Researchers in Ireland say they have developed a system that can predict who will suffer from severe COVID-19. According to UPI, the team of researchers revealed their study and findings on Wednesday. The scoring system, called the Dublin-Boston score, is designed to enable clinicians to make more informed decisions. Physicians will be able to identify patients who may benefit from steroids and other treatments after being infected.
UPI reports people sickened with COVID-19 produce "high-quality" antibodies. The antibodies work against the virus five to seven months after they become infected. The findings suggest those infected with COVID-19 potentially can develop a long-lasting immunity to it. Antibodies are proteins produced by the human immune system to help the body fight off viruses. Many concerns have been expressed about immunity against COVID-19 not lasting.
A new, rapid, bedside test for COVID-19 delivers results in less than two hours. UPI reports a new study says such a quick turnaround means appropriate treatment can start earlier for those already hospitalized because of their symptoms. The standard COVID-19 test swabs the patient's nose and uses polymerase chain reaction, or PCR, technology. It typically takes over 20 hours to produce results.
New research from Harvard and Calgary Universities have shed new light on who is more or less likely to observe COVID-19 social distancing guidelines. UPI reports more North American and European men, and young adults of both sexes, fail to adhere to COVID-19 social distancing guidelines than older adults. The data showed 59% of male respondents said they adhered to local social distancing guidelines, while 69% of female respondents reported doing so.
This is U.S. Army Drill Sgt. Anisha Johnson showing us why se won a military Cadence Competition. Cadence are the traditional call-and-response songs sung by military while running or marching. Johnson, representing 1-19th Field Artillery, was voted best in an online poll on 26 Aug 2020. US Army Fort Sill, a training camp in Oklahoma, said: “Thank you to all the Drill Sergeants for sharing how you get trainees motivated and moving from point A to point B. Hooah!"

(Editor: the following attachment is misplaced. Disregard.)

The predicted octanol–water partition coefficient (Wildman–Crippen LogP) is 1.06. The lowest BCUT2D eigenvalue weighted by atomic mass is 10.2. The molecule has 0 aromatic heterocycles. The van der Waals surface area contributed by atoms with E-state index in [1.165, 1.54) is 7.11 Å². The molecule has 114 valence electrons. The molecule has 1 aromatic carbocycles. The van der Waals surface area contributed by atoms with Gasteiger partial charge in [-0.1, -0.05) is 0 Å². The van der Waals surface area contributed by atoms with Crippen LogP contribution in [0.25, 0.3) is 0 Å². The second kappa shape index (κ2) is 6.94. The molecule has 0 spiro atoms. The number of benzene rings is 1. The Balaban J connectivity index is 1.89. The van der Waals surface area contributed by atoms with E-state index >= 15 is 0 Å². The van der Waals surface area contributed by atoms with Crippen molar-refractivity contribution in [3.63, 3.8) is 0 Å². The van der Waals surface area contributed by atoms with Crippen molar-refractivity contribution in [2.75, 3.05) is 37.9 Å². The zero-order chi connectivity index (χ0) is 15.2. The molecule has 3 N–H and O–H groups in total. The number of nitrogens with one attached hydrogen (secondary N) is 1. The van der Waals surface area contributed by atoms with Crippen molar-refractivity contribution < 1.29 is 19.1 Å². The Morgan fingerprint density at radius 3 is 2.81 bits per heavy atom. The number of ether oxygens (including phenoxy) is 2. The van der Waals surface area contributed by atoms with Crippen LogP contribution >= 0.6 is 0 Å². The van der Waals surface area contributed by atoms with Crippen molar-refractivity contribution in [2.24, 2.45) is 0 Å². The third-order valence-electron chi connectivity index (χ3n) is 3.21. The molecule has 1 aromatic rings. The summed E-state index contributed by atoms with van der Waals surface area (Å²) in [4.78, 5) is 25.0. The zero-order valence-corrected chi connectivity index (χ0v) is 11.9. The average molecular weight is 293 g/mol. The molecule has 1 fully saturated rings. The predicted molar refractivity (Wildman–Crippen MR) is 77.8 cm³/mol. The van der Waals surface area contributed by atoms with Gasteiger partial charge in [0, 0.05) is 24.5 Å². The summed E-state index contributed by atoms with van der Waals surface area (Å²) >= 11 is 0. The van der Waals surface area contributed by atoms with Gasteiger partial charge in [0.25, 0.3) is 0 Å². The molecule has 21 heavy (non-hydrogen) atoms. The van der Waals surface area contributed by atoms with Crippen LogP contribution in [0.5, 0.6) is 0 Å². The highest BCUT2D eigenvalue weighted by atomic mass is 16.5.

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This is now the world’s “fastest production vehicle". SSC North America, America’s first hypercar company, has reclaimed the coveted title. This time with its 1,750hp Tuatara. With pro racing driver, Oliver Webb, at the Tuatara’s wheel, the record-breaking drive took place in Nevada on Saturday, 10 Oct. Webb pushed the SSC Tuatara to an average speed of 316.11 mph (508.73 km/h). Jerod Shelby, CEO of SSC, said: "America’s new claim to victory in the ‘land-based space race’ is going to be tough to beat."
Credit: Cover Video STUDIO Duration: 01:05Published
A small American automaker has just secured the title of world's fastest production car. SSC North America announced Monday that their Tuatara hypercar reached an average speed of 316.11 mph. According to CNN, the record-breaking feat came during two dashes outside Las Vegas. The vehicle was tested on a seven-mile stretch of a Nevada highway on Saturday. The car also reached the highest speed ever achieved on a public road, at 331.15 mph.
At a rally in Nevada on Sunday, President Donald Trump mocked Joe Biden. Trump said Biden would "listen to the scientists" on coronavirus. Business Insider reports that the president also claimed that Biden "wants to lock down" the entire country indefinitely. Trump has repeatedly sidelined or misrepresented mainstream scientific advisors and authorities during the pandemic.
Alabama Sen. Doug Jones is the only Democratic Senator from the Deep South. Jones is running against Tommy Tuberville. In December 2017 Jones narrowly won a special election to replace former Sen. Jeff Sessions. Now, he faces much tougher odds against Tuberville. Tuberville is a former Auburn University football coach. He has earned President Donald Trump's endorsement. He easily defeated Sessions in a July runoff